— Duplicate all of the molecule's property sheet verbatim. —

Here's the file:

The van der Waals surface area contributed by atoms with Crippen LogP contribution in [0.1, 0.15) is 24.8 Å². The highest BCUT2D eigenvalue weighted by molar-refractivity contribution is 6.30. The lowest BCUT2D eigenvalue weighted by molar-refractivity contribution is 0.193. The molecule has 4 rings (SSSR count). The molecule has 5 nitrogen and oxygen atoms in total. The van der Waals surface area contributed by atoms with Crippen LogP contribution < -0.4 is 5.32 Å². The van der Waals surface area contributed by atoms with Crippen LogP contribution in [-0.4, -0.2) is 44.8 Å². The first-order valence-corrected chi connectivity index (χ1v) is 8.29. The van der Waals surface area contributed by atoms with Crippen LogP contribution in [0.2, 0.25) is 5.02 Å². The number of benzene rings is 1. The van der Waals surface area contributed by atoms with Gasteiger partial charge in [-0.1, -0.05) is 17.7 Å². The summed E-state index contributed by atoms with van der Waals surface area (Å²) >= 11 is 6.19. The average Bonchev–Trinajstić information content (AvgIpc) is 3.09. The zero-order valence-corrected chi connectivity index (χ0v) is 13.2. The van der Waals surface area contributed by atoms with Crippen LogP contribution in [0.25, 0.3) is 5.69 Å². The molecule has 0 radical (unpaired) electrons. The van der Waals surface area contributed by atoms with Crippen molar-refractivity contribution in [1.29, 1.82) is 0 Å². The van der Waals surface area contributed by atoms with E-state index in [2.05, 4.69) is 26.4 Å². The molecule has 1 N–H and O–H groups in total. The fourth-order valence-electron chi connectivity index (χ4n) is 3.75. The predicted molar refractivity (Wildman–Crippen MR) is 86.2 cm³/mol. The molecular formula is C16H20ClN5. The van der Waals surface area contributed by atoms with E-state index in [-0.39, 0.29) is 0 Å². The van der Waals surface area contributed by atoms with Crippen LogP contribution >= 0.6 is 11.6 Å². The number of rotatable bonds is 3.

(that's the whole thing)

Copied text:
The van der Waals surface area contributed by atoms with Crippen LogP contribution in [0.1, 0.15) is 24.8 Å². The highest BCUT2D eigenvalue weighted by molar-refractivity contribution is 6.30. The lowest BCUT2D eigenvalue weighted by molar-refractivity contribution is 0.193. The molecule has 4 rings (SSSR count). The molecule has 5 nitrogen and oxygen atoms in total. The van der Waals surface area contributed by atoms with Crippen LogP contribution < -0.4 is 5.32 Å². The van der Waals surface area contributed by atoms with Crippen LogP contribution in [-0.4, -0.2) is 44.8 Å². The first-order valence-corrected chi connectivity index (χ1v) is 8.29. The van der Waals surface area contributed by atoms with Crippen LogP contribution in [0.2, 0.25) is 5.02 Å². The number of benzene rings is 1. The van der Waals surface area contributed by atoms with Gasteiger partial charge in [-0.1, -0.05) is 17.7 Å². The summed E-state index contributed by atoms with van der Waals surface area (Å²) >= 11 is 6.19. The average Bonchev–Trinajstić information content (AvgIpc) is 3.09. The zero-order valence-corrected chi connectivity index (χ0v) is 13.2. The van der Waals surface area contributed by atoms with Crippen LogP contribution in [0.25, 0.3) is 5.69 Å². The molecule has 0 radical (unpaired) electrons. The van der Waals surface area contributed by atoms with Crippen molar-refractivity contribution in [1.29, 1.82) is 0 Å². The van der Waals surface area contributed by atoms with E-state index in [2.05, 4.69) is 26.4 Å². The molecule has 1 N–H and O–H groups in total. The fourth-order valence-electron chi connectivity index (χ4n) is 3.75. The predicted molar refractivity (Wildman–Crippen MR) is 86.2 cm³/mol. The molecular formula is C16H20ClN5. The van der Waals surface area contributed by atoms with E-state index in [-0.39, 0.29) is 0 Å². The van der Waals surface area contributed by atoms with Crippen LogP contribution >= 0.6 is 11.6 Å². The number of rotatable bonds is 3.